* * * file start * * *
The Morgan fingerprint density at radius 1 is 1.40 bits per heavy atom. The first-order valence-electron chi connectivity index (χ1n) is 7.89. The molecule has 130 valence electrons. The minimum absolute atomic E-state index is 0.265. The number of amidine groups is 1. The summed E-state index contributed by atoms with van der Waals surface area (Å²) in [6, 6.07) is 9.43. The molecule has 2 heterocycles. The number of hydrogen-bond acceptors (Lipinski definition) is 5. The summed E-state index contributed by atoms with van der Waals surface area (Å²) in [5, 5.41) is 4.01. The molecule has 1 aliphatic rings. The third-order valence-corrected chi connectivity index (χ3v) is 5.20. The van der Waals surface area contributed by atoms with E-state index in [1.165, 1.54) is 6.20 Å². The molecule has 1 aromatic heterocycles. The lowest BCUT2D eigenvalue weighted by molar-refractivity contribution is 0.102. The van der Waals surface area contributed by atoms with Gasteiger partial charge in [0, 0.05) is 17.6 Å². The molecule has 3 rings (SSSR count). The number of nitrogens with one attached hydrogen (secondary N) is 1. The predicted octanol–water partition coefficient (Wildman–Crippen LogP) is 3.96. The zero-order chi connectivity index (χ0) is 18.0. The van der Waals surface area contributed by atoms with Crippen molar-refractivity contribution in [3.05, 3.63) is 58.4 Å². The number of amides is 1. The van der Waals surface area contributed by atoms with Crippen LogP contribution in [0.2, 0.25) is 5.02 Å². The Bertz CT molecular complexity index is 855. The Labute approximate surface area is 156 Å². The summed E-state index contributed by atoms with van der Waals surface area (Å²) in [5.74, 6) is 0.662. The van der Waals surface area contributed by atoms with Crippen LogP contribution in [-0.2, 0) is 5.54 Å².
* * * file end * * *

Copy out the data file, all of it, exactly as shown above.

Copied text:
The Morgan fingerprint density at radius 1 is 1.40 bits per heavy atom. The first-order valence-electron chi connectivity index (χ1n) is 7.89. The molecule has 130 valence electrons. The minimum absolute atomic E-state index is 0.265. The number of amidine groups is 1. The summed E-state index contributed by atoms with van der Waals surface area (Å²) in [6, 6.07) is 9.43. The molecule has 2 heterocycles. The number of hydrogen-bond acceptors (Lipinski definition) is 5. The summed E-state index contributed by atoms with van der Waals surface area (Å²) in [5, 5.41) is 4.01. The molecule has 1 aliphatic rings. The third-order valence-corrected chi connectivity index (χ3v) is 5.20. The van der Waals surface area contributed by atoms with E-state index in [1.165, 1.54) is 6.20 Å². The molecule has 1 aromatic heterocycles. The lowest BCUT2D eigenvalue weighted by molar-refractivity contribution is 0.102. The van der Waals surface area contributed by atoms with Gasteiger partial charge in [0, 0.05) is 17.6 Å². The molecule has 3 rings (SSSR count). The number of nitrogens with one attached hydrogen (secondary N) is 1. The predicted octanol–water partition coefficient (Wildman–Crippen LogP) is 3.96. The zero-order chi connectivity index (χ0) is 18.0. The van der Waals surface area contributed by atoms with Crippen molar-refractivity contribution in [3.05, 3.63) is 58.4 Å². The number of amides is 1. The van der Waals surface area contributed by atoms with Crippen LogP contribution in [0.2, 0.25) is 5.02 Å². The Bertz CT molecular complexity index is 855. The Labute approximate surface area is 156 Å². The summed E-state index contributed by atoms with van der Waals surface area (Å²) in [5.74, 6) is 0.662. The van der Waals surface area contributed by atoms with Crippen LogP contribution in [-0.2, 0) is 5.54 Å².